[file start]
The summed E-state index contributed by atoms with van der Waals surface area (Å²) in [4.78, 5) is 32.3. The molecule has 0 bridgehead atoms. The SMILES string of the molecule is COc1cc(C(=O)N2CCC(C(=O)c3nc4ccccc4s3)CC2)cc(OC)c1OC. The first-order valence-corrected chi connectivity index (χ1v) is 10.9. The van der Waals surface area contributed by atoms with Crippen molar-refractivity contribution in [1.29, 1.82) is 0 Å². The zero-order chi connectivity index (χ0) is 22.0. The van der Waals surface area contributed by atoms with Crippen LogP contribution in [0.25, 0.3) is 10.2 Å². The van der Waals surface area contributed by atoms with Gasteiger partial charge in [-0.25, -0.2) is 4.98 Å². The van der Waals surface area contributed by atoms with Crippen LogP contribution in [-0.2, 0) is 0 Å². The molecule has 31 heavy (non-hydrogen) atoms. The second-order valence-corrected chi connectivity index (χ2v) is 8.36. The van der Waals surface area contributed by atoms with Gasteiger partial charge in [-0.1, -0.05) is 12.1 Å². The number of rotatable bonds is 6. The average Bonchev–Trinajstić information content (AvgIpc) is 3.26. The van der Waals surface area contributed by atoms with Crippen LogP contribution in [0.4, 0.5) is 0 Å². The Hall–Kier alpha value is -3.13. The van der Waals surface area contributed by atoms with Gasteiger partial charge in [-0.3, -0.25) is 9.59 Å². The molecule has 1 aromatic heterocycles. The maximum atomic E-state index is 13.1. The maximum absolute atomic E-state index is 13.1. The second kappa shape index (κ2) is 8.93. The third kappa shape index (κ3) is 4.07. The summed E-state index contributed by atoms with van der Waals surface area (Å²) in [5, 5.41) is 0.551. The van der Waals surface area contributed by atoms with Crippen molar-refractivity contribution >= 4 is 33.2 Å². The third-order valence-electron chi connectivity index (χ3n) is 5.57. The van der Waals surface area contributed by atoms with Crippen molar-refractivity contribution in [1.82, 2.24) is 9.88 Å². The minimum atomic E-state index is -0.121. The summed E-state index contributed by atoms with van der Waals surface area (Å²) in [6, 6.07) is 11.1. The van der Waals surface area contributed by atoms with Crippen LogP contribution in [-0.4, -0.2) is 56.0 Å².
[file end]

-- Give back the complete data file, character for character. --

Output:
The summed E-state index contributed by atoms with van der Waals surface area (Å²) in [4.78, 5) is 32.3. The molecule has 0 bridgehead atoms. The SMILES string of the molecule is COc1cc(C(=O)N2CCC(C(=O)c3nc4ccccc4s3)CC2)cc(OC)c1OC. The first-order valence-corrected chi connectivity index (χ1v) is 10.9. The van der Waals surface area contributed by atoms with Crippen molar-refractivity contribution in [1.29, 1.82) is 0 Å². The zero-order chi connectivity index (χ0) is 22.0. The van der Waals surface area contributed by atoms with Crippen LogP contribution in [0.25, 0.3) is 10.2 Å². The van der Waals surface area contributed by atoms with Gasteiger partial charge in [-0.25, -0.2) is 4.98 Å². The van der Waals surface area contributed by atoms with Crippen LogP contribution in [-0.2, 0) is 0 Å². The molecule has 31 heavy (non-hydrogen) atoms. The second-order valence-corrected chi connectivity index (χ2v) is 8.36. The van der Waals surface area contributed by atoms with Gasteiger partial charge in [-0.1, -0.05) is 12.1 Å². The number of rotatable bonds is 6. The average Bonchev–Trinajstić information content (AvgIpc) is 3.26. The van der Waals surface area contributed by atoms with Crippen LogP contribution in [0.4, 0.5) is 0 Å². The Hall–Kier alpha value is -3.13. The van der Waals surface area contributed by atoms with Gasteiger partial charge in [-0.3, -0.25) is 9.59 Å². The molecule has 1 aromatic heterocycles. The maximum atomic E-state index is 13.1. The maximum absolute atomic E-state index is 13.1. The second kappa shape index (κ2) is 8.93. The third kappa shape index (κ3) is 4.07. The summed E-state index contributed by atoms with van der Waals surface area (Å²) in [5, 5.41) is 0.551. The van der Waals surface area contributed by atoms with Crippen molar-refractivity contribution >= 4 is 33.2 Å². The third-order valence-electron chi connectivity index (χ3n) is 5.57. The van der Waals surface area contributed by atoms with Crippen molar-refractivity contribution in [1.82, 2.24) is 9.88 Å². The minimum atomic E-state index is -0.121. The summed E-state index contributed by atoms with van der Waals surface area (Å²) in [6, 6.07) is 11.1. The van der Waals surface area contributed by atoms with Crippen LogP contribution in [-0.4, -0.2) is 56.0 Å².